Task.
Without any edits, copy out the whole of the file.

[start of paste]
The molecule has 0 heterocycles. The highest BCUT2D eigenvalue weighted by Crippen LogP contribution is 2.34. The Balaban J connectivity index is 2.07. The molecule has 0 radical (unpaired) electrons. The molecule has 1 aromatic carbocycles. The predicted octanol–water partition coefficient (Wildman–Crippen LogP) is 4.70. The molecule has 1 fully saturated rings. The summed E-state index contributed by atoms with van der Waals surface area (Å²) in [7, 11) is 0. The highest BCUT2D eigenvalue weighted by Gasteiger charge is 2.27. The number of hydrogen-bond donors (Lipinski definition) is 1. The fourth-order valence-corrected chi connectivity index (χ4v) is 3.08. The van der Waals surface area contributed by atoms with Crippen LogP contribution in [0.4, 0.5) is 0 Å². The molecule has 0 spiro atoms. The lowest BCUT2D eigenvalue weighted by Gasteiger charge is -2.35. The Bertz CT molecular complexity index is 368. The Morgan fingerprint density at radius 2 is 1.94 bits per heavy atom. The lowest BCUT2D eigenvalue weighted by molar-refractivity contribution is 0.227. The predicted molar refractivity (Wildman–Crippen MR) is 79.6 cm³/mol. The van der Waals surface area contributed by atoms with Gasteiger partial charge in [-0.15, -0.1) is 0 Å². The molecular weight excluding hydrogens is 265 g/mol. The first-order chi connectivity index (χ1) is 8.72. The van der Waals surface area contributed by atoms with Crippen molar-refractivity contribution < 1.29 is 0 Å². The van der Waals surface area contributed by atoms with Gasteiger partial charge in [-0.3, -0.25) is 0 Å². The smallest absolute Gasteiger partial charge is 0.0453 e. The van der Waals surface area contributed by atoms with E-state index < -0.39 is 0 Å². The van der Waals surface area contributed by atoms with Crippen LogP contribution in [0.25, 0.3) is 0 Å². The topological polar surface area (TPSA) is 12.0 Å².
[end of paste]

The molecule has 0 heterocycles. The highest BCUT2D eigenvalue weighted by Crippen LogP contribution is 2.34. The Balaban J connectivity index is 2.07. The molecule has 0 radical (unpaired) electrons. The molecule has 1 aromatic carbocycles. The predicted octanol–water partition coefficient (Wildman–Crippen LogP) is 4.70. The molecule has 1 fully saturated rings. The summed E-state index contributed by atoms with van der Waals surface area (Å²) in [7, 11) is 0. The highest BCUT2D eigenvalue weighted by Gasteiger charge is 2.27. The number of hydrogen-bond donors (Lipinski definition) is 1. The fourth-order valence-corrected chi connectivity index (χ4v) is 3.08. The van der Waals surface area contributed by atoms with Crippen LogP contribution in [0.4, 0.5) is 0 Å². The molecule has 0 spiro atoms. The lowest BCUT2D eigenvalue weighted by Gasteiger charge is -2.35. The Bertz CT molecular complexity index is 368. The Morgan fingerprint density at radius 2 is 1.94 bits per heavy atom. The lowest BCUT2D eigenvalue weighted by molar-refractivity contribution is 0.227. The predicted molar refractivity (Wildman–Crippen MR) is 79.6 cm³/mol. The van der Waals surface area contributed by atoms with Gasteiger partial charge in [-0.15, -0.1) is 0 Å². The molecular weight excluding hydrogens is 265 g/mol. The first-order chi connectivity index (χ1) is 8.72. The van der Waals surface area contributed by atoms with Crippen molar-refractivity contribution < 1.29 is 0 Å². The van der Waals surface area contributed by atoms with Gasteiger partial charge in [-0.3, -0.25) is 0 Å². The smallest absolute Gasteiger partial charge is 0.0453 e. The van der Waals surface area contributed by atoms with E-state index < -0.39 is 0 Å². The van der Waals surface area contributed by atoms with Crippen LogP contribution in [0.25, 0.3) is 0 Å². The topological polar surface area (TPSA) is 12.0 Å².